New documents reveal Allies knew of Holocaust years before previously assumed

Despite the knowledge, the Allies did little to help stop the massacre at the hands of the Nazi regime.

April 18, 2017 14:06
2 minute read.

Auschwitz-Birkenau. (photo credit: REUTERS)


Dear Reader,
As you can imagine, more people are reading The Jerusalem Post than ever before. Nevertheless, traditional business models are no longer sustainable and high-quality publications, like ours, are being forced to look for new ways to keep going. Unlike many other news organizations, we have not put up a paywall. We want to keep our journalism open and accessible and be able to keep providing you with news and analysis from the frontlines of Israel, the Middle East and the Jewish World.

As one of our loyal readers, we ask you to be our partner.

For $5 a month you will receive access to the following:

  • A user experience almost completely free of ads
  • Access to our Premium Section
  • Content from the award-winning Jerusalem Report and our monthly magazine to learn Hebrew - Ivrit
  • A brand new ePaper featuring the daily newspaper as it appears in print in Israel

Help us grow and continue telling Israel’s story to the world.

Thank you,

Ronit Hasin-Hochman, CEO, Jerusalem Post Group
Yaakov Katz, Editor-in-Chief


Newly released documents provided by the United Nations revealed on Tuesday that the Allied Powers were well aware of the Jewish Holocaust at the hands of Nazi Germany at least two-and-a-half years earlier than commonly believed, according to The Independent.

The documents, not seen for more than 70 years, showed at the same time that the Allies, made up of the United States, Russia and the United Kingdom, had prepared war crime indictments against Nazi leader Adolf Hitler and his top subordinates.

A full year after America entered World War II, the records show, the West knew that the Third Reich had already massacred two million European Jews and were planning to eliminate five million more in concentration camps spread throughout the continent.

The popular narrative among western countries is that the gross barbarity of the Nazi Holocaust was not apparent until Allied forces liberated Jews and other minorities from European extermination camps in May of 1945. These new records now show that the West was at least somewhat aware of the situation in December of 1942.
Auschwitz survivors revisit former camp to remember Holocaust

Despite this, the Allied Powers did little to stop the genocide, with one minister in the UK war department, Viscount Cranborne, commenting that Jews were not a special case and that Britain was burdened with too many refugees as it was.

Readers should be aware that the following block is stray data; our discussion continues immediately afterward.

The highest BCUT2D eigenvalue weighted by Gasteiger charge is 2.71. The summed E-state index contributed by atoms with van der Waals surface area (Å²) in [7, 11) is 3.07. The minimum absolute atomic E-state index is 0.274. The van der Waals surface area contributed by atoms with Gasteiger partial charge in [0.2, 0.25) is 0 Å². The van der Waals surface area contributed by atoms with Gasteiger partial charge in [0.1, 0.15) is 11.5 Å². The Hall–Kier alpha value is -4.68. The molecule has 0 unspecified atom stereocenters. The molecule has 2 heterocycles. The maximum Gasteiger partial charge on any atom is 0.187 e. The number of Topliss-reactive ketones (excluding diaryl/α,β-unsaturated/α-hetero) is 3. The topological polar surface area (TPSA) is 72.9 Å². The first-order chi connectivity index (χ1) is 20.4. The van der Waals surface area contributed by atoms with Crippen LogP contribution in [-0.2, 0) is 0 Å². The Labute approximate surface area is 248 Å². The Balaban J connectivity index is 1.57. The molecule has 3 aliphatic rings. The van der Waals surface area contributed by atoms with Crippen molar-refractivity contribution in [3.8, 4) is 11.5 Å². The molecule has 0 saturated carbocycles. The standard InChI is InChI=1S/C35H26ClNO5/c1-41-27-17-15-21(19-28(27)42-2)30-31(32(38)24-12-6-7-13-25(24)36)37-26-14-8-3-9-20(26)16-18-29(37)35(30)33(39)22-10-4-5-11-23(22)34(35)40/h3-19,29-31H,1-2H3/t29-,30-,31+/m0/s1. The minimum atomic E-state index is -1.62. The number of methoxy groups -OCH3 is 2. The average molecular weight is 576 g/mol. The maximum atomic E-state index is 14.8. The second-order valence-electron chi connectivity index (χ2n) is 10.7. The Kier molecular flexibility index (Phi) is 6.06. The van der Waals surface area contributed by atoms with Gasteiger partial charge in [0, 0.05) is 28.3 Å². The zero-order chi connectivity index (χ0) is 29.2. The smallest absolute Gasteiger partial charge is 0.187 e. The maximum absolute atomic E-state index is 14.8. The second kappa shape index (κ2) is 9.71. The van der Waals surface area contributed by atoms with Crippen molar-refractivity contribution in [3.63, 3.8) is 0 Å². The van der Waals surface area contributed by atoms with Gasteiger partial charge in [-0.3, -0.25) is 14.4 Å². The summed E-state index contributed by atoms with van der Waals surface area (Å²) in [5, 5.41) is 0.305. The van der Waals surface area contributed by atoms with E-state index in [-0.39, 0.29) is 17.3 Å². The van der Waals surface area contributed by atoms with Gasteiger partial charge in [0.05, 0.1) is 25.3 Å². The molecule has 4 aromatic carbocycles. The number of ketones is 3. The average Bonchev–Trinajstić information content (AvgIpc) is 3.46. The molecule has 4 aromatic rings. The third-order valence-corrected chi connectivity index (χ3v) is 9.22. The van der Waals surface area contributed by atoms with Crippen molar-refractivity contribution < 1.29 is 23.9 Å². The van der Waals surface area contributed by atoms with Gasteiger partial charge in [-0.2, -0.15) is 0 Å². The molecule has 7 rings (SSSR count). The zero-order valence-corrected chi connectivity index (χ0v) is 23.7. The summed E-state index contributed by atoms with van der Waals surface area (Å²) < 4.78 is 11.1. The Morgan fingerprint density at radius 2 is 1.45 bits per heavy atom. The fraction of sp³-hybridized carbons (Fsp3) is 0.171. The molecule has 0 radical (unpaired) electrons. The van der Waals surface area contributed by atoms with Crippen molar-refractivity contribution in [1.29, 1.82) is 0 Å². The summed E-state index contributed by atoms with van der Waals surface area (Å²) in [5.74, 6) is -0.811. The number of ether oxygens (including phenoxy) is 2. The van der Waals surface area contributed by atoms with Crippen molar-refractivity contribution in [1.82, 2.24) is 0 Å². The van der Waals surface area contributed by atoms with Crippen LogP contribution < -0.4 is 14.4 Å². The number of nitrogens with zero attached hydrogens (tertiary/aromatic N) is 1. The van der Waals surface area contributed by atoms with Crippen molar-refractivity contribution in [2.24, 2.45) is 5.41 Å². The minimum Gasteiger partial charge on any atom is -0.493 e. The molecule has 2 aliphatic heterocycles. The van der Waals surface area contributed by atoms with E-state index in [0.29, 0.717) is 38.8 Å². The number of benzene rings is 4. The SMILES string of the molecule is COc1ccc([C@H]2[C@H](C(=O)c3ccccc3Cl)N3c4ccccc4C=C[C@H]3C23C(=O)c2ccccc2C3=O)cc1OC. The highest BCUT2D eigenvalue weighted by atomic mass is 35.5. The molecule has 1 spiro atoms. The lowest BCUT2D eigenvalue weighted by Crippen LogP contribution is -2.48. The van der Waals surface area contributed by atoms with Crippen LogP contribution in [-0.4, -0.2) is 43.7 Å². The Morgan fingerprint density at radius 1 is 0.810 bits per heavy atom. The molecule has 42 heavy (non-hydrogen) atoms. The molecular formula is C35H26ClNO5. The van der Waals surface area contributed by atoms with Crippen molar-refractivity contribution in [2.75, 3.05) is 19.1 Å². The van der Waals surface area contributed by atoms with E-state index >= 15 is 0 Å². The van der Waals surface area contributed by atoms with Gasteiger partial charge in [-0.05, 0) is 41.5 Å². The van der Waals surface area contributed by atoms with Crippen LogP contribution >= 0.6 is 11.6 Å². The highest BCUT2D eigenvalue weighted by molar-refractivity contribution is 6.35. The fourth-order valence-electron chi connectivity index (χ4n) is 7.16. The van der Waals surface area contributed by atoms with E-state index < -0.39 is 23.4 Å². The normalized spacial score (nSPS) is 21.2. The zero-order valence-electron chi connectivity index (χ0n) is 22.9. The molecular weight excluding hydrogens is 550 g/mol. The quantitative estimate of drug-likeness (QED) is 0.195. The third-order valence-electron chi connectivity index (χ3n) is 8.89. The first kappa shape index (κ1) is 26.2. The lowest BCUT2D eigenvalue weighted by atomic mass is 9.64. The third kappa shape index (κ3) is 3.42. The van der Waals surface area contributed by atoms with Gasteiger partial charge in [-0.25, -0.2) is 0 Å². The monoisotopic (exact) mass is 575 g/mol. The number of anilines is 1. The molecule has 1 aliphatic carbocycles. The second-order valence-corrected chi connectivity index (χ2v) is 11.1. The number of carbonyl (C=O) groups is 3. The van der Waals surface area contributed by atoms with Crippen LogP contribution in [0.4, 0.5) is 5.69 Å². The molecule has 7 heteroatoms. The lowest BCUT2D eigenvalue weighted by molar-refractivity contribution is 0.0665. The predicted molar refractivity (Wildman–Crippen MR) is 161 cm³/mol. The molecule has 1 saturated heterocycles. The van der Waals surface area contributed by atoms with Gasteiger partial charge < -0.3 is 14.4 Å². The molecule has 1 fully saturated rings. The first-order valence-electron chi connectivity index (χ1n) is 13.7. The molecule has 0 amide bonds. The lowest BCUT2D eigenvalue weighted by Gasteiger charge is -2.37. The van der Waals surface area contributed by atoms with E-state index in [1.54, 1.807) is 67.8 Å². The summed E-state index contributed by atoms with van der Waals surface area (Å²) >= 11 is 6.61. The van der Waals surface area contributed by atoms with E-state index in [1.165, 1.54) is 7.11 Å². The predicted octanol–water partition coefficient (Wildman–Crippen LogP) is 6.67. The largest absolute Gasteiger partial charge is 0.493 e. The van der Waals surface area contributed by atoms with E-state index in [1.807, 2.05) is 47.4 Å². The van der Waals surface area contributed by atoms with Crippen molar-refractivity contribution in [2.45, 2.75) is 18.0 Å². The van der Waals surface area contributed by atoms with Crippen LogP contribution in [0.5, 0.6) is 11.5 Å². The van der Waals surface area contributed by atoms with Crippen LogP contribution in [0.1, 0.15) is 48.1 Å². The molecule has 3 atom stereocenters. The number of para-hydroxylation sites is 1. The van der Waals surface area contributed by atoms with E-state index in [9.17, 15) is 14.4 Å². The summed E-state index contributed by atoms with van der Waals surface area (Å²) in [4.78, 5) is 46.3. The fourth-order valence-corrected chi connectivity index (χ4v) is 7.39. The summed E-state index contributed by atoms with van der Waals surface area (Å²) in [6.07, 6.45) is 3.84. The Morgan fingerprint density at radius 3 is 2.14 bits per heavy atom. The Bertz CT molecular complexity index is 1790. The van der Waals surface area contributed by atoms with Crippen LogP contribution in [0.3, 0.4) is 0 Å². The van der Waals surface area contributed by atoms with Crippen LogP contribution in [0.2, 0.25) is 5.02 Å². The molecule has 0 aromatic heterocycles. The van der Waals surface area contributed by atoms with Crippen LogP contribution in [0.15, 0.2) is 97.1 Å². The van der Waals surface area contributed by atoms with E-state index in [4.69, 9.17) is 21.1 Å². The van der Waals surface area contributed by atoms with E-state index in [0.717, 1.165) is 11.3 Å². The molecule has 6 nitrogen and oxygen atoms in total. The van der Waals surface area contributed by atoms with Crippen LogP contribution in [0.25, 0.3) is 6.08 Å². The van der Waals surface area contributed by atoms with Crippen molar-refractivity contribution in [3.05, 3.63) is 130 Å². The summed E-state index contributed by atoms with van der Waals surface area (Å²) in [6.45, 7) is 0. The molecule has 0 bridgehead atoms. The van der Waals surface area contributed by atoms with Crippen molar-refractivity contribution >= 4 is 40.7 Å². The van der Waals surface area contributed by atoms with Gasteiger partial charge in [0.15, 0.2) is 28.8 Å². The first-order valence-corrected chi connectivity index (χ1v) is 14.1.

Speaking with The Independent, Dan Plesch, a professor at the Center for International Studies and Diplomacy at SOAS University of London who analyzed the documents, said that “The major powers commented [on the mass murder of Jews] two-and-a-half years before it is generally assumed."

“It was assumed they learned this when they discovered the concentration camps, but they made this public comment in December 1942,” he added.

Plesch discovered during his research that the testimonies of numerous camp prisoners were smuggled to Allied forces, prompting the triumvirate to make a joint deceleration on the Jewish slaughter to the British parliament.

“The German authorities, not content with denying to persons of Jewish race in all the territories over which their barbarous rule extends, the most elementary human rights, are now carrying into effect Hitler’s oft-repeated intention to exterminate the Jewish people,” UK Foreign Secretary Anthony Eden told the legislative chamber.

Antisemitism in the US State Department, however, stopped efforts to help the Jewish victims, who were more concerned with preserving America's economic ties with Germany after the war.

Former US president Franklin D Roosevelt’s envoy to the United Nations War Crimes Commission (UNWCC), Herbert Pell, would later go public with the information, "embarrassing" the State Department to move forward with prosecutions against Nazi war criminals culminating into the Nuremberg trials.

“Among the reason given by the US and British policy makers for curtailing prosecutions of Nazis was the understanding that at least some of them would be needed to rebuild Germany and confront Communism, which at the time was seen as a greater danger,” Plesch said.

The documents were finally released after former US envoy to the UN, Samantha Power, lobbied for the archive to go public, according to The Independent.

Related Content

Cleveland Browns kicker Greg Joseph (17) and defensive end Emmanuel Ogbah (90) celebrate
June 17, 2019
Cleveland Browns' Joseph attends 5-year-old’s birthday at Jewish school


Cookie Settings